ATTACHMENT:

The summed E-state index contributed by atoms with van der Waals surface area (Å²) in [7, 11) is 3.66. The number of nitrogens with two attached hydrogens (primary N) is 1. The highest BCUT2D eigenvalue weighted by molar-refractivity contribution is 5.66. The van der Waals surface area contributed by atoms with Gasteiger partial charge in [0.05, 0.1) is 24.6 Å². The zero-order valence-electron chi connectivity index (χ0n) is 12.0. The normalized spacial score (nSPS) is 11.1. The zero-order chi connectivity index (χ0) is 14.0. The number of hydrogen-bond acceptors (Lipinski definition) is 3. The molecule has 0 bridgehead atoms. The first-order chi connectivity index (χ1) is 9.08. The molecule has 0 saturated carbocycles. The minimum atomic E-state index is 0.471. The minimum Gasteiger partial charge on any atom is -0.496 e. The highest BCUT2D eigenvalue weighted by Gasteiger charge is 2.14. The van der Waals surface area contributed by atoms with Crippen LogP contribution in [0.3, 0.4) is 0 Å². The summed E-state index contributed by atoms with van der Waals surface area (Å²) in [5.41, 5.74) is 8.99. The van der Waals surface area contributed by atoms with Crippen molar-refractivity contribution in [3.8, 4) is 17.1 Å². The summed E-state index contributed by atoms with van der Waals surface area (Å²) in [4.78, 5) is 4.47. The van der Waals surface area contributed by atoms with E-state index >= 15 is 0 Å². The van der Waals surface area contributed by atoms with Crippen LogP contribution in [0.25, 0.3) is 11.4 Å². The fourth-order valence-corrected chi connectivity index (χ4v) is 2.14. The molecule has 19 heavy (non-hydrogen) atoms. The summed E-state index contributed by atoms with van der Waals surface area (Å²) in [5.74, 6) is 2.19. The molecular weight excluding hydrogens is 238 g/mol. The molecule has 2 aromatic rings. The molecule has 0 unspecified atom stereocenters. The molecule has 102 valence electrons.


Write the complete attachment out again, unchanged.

The summed E-state index contributed by atoms with van der Waals surface area (Å²) in [7, 11) is 3.66. The number of nitrogens with two attached hydrogens (primary N) is 1. The highest BCUT2D eigenvalue weighted by molar-refractivity contribution is 5.66. The van der Waals surface area contributed by atoms with Gasteiger partial charge in [0.05, 0.1) is 24.6 Å². The zero-order valence-electron chi connectivity index (χ0n) is 12.0. The normalized spacial score (nSPS) is 11.1. The zero-order chi connectivity index (χ0) is 14.0. The number of hydrogen-bond acceptors (Lipinski definition) is 3. The molecule has 0 bridgehead atoms. The first-order chi connectivity index (χ1) is 9.08. The molecule has 0 saturated carbocycles. The minimum atomic E-state index is 0.471. The minimum Gasteiger partial charge on any atom is -0.496 e. The highest BCUT2D eigenvalue weighted by Gasteiger charge is 2.14. The van der Waals surface area contributed by atoms with Crippen LogP contribution in [0.3, 0.4) is 0 Å². The summed E-state index contributed by atoms with van der Waals surface area (Å²) in [5.41, 5.74) is 8.99. The van der Waals surface area contributed by atoms with Crippen molar-refractivity contribution in [3.8, 4) is 17.1 Å². The summed E-state index contributed by atoms with van der Waals surface area (Å²) in [4.78, 5) is 4.47. The van der Waals surface area contributed by atoms with E-state index >= 15 is 0 Å². The van der Waals surface area contributed by atoms with Crippen LogP contribution in [0.25, 0.3) is 11.4 Å². The fourth-order valence-corrected chi connectivity index (χ4v) is 2.14. The molecule has 19 heavy (non-hydrogen) atoms. The summed E-state index contributed by atoms with van der Waals surface area (Å²) in [5.74, 6) is 2.19. The molecular weight excluding hydrogens is 238 g/mol. The molecule has 2 aromatic rings. The molecule has 0 unspecified atom stereocenters. The molecule has 102 valence electrons.